coronavirus COVID-19 Top Tips

Top Tips to Fight Coronavirus Stress

Post by: Mimi Doe

The Coronavirus (COVID-19) global pandemic is incredibly stressful for all of us in so many ways. For students, whose lives are turned upside down, they are unable to turn to friends to buffer their anxiety. Routines are disrupted, plans are canceled, and high school as they’d envisioned has changed overnight. One of the most effective ways to bolster your immune system, however, is to reduce stress. Here are some tips as you navigate this surreal new reality.


  1. Limit News

I’ve been in the hospital for the past 3 days with my daughter, who just had a baby girl. Yes, it was stressful and eerie being in a hospital during this frightening time, wondering if the coronavirus was lurking on every surface. But once my sweet, tiny granddaughter was born, we entered another zone.  It became all about the baby and mommy recovering. It was baby’s weight and hearing test and blood work and burping and feeding.  We didn’t watch television news, read a newspaper, or turn the New York Times on our phones. Instead, we counted time by the baby’s feedings.  It was liberating.  There were no visitors allowed, so the rhythm of life in a hospital room was calm.  I urge you to take a conscious break from the news. Life will go on without you checking in on the latest crisis.  Try it.  Ban the news for the day and see how you feel. Trust me, you will hear any urgent updates from family and friends.

  1. Create a Schedule

Around the world high schools have switched to online classes or simply ended classes for the year.  It’s not easy to manage a schedule when there are no bells ringing or the routine of life in high school. Be the boss of your day, as much as you can, and organize your time. Create a mindful routine in the mornings now that you aren’t rushing to catch a school bus or carpool.  Set up breaks to move away from the computer.

  1. Exercise

Even though sports practices are halted, don’t stop moving your body.  Add exercise to your schedule.  There are plenty of free ways to do so online.  I’m obsessed with Yoga with Adriene on YouTube and I’ve heard great things about Core Power Yoga classes.  Get outside and jump rope (we see plenty of rope jumpers on high rise balconies here in Austin), or like my husband, challenge yourself to increase your time in plank posture.  Exercise definitely helps lower your stress and increases your endorphins.

  1. Stay Connected

Friends are a critical lifeline during this time of isolation and it can be agony to be away from them.  Come up with ways to stay connected while maintaining social distance.  Have a virtual dinner party with a bunch of your friends via FaceTime or Zoom.  Social distancing doesn’t mean you can’t visit a friend through the window or 6 feet apart in a circle playing your favorite instruments.  Can you designate a parking lot and gather sitting on your car trunks like these teens? 

  1. Address Test Anxiety

High school classes are still happening online and students still have tests.  Many classes are going to be pass/fail, but it’s not a time to slack off.  Standardized tests will happen eventually and your prep for the ACT, SAT, Subject Tests and APs should be happening for you now.  AP tests will be administrated online, so students can still take them at home. They will be shorter than the original AP test but the scores will still matter for college admissions, especially for current juniors. Subject Tests in May have been pushed to June and who knows if they will happen.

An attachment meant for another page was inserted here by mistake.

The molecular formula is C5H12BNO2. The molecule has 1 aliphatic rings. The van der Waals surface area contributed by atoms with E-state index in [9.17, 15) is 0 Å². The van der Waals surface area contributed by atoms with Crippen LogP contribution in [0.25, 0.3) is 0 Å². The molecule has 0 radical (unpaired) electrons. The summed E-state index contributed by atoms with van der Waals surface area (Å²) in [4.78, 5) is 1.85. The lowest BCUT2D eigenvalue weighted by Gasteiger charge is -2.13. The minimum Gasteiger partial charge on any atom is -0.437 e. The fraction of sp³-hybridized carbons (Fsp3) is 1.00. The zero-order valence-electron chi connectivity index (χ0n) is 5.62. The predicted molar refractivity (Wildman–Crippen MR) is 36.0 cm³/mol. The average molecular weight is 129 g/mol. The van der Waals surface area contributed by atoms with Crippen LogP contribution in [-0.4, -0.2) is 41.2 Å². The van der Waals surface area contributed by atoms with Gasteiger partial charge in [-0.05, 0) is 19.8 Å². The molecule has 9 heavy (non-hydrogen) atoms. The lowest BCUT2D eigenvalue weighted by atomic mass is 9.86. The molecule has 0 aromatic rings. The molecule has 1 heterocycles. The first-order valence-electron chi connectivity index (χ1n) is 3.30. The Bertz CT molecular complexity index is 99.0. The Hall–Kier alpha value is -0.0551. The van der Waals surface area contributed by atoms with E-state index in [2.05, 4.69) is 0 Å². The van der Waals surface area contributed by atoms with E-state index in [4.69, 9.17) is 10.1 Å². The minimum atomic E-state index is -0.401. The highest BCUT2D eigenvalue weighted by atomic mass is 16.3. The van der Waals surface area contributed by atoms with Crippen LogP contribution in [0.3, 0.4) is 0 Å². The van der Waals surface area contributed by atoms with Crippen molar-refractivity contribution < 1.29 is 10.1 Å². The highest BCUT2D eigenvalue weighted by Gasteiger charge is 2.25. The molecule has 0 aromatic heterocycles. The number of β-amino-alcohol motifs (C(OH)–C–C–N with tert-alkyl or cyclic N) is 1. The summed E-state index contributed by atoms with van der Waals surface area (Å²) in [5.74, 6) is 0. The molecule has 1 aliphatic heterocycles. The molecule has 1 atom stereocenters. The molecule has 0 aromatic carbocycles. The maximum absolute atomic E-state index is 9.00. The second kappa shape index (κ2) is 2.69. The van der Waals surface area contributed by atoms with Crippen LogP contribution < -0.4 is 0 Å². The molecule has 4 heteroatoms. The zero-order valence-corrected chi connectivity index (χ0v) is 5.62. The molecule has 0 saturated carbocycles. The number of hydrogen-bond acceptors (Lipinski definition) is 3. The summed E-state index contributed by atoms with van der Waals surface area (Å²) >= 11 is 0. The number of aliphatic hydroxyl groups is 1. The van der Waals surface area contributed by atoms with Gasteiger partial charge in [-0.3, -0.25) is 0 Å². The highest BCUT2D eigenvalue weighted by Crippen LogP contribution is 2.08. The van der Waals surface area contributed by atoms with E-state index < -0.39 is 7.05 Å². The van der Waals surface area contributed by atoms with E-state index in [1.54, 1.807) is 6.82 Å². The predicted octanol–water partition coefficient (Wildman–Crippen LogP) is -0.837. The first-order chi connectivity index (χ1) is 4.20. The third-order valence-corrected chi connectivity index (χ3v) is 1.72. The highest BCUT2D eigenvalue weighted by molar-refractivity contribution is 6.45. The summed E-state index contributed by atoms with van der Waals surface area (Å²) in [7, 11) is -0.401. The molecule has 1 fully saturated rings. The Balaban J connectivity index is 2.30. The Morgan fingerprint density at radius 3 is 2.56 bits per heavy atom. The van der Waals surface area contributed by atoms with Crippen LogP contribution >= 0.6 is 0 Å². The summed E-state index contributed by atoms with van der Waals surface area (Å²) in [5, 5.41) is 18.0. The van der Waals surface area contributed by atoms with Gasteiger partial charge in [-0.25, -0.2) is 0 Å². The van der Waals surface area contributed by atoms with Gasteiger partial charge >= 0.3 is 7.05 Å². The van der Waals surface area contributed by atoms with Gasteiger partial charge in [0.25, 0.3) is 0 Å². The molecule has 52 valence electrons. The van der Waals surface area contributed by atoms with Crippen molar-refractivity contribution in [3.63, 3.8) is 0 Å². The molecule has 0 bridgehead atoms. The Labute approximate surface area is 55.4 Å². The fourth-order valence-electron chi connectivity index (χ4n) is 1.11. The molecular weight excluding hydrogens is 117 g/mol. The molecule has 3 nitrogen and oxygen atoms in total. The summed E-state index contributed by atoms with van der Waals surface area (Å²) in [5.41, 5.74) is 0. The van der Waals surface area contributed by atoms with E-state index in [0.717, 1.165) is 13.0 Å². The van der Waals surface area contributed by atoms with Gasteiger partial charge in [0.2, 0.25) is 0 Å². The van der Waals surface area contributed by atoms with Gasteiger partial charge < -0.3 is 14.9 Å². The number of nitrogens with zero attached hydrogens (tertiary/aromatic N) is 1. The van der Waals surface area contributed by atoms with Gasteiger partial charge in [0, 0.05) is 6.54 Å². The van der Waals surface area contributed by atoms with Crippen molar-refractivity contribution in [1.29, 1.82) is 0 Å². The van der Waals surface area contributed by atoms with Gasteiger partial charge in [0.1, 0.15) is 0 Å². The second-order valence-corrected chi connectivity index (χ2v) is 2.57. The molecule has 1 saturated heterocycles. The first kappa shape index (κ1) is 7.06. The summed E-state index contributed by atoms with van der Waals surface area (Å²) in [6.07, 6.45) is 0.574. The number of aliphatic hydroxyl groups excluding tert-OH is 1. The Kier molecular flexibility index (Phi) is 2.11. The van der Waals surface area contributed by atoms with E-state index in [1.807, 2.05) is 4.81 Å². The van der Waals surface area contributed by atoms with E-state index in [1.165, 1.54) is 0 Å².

We’ve got you covered with our Test Anxiety guidebook with all the tips and techniques you need to conquer this particular stress. Subscribe to our newsletter and receive this super helpful resource.

  1. Sleep

If you don’t get enough sleep, your body produces more stress hormones.  Create a plan for at least 8 hours of uninterrupted sleep each night!  Have trouble falling asleep? I use the free Insight Timer app when my racing mind keeps me up. The guided meditations are just the trick when sleep won’t come.  I especially like the sleep meditations by Bethany Auriel-Hagen.  I also am a big proponent of getting your technology out of the bedroom (yes, even charging your phone in another room). In fact, get off of your devices an hour or two before preparing for sleep.  There is plenty of research that blue light increases your stress. Blue light glasses are readily available online and you might try them to see if your stress goes down. I take magnesium about an hour before bedtime.  Studies have shown that many of us are magnesium deficient.  Talk to your doctor of course, but magnesium relaxes and calms most people.  Some like to drink their magnesium and Calm does the trick for many teenagers I know. Give it a try.

  1. Take a Virtual Vacation

Many families were planning exciting summer trips that have now been cancelled or postponed. Just because you can’t fly to Paris, however, doesn’t mean you can’t spend some time in the Louvre! Thanks to the wonders of technology, you can teleport to some of the world’s greatest art museums and historical sites from the comfort of your quarantine. As an added benefit, studies show that engaging with art and culture leads to increased rates of good health and lower rates of anxiety and depression.

Next time you’re tempted to refresh Twitter, try going on one of these virtual tours instead:

Remember—take it one day at a time and don’t forget to breathe. When it comes to college admissions stress, we’re here for you! Reach out today, and let’s make a plan together.

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